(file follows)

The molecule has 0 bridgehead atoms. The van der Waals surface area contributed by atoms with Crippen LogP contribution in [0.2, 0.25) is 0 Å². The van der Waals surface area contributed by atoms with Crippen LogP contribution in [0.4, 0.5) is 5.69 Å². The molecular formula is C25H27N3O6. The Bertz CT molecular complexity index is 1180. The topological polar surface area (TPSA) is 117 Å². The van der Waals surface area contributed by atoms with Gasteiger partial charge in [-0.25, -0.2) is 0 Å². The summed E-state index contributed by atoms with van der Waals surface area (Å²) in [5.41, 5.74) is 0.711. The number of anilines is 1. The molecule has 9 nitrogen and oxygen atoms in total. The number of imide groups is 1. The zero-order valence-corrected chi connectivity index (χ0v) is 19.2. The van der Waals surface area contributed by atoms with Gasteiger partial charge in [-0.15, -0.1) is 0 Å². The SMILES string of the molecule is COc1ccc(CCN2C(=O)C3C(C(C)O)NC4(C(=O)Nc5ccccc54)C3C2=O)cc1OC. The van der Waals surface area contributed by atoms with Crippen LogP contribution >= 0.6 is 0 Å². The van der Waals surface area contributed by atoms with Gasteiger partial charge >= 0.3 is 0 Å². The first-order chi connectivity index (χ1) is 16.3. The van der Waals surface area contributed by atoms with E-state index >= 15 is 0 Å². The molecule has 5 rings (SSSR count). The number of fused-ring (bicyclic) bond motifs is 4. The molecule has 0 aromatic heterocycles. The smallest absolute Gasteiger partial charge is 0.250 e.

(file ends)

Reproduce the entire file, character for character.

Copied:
The molecule has 0 bridgehead atoms. The van der Waals surface area contributed by atoms with Crippen LogP contribution in [0.2, 0.25) is 0 Å². The van der Waals surface area contributed by atoms with Crippen LogP contribution in [0.4, 0.5) is 5.69 Å². The molecular formula is C25H27N3O6. The Bertz CT molecular complexity index is 1180. The topological polar surface area (TPSA) is 117 Å². The van der Waals surface area contributed by atoms with Gasteiger partial charge in [-0.25, -0.2) is 0 Å². The summed E-state index contributed by atoms with van der Waals surface area (Å²) in [5.41, 5.74) is 0.711. The number of anilines is 1. The molecule has 9 nitrogen and oxygen atoms in total. The number of imide groups is 1. The zero-order valence-corrected chi connectivity index (χ0v) is 19.2. The van der Waals surface area contributed by atoms with Gasteiger partial charge in [-0.15, -0.1) is 0 Å². The SMILES string of the molecule is COc1ccc(CCN2C(=O)C3C(C(C)O)NC4(C(=O)Nc5ccccc54)C3C2=O)cc1OC. The van der Waals surface area contributed by atoms with Crippen LogP contribution >= 0.6 is 0 Å². The van der Waals surface area contributed by atoms with Gasteiger partial charge >= 0.3 is 0 Å². The first-order chi connectivity index (χ1) is 16.3. The van der Waals surface area contributed by atoms with E-state index >= 15 is 0 Å². The molecule has 5 rings (SSSR count). The number of fused-ring (bicyclic) bond motifs is 4. The molecule has 0 aromatic heterocycles. The smallest absolute Gasteiger partial charge is 0.250 e.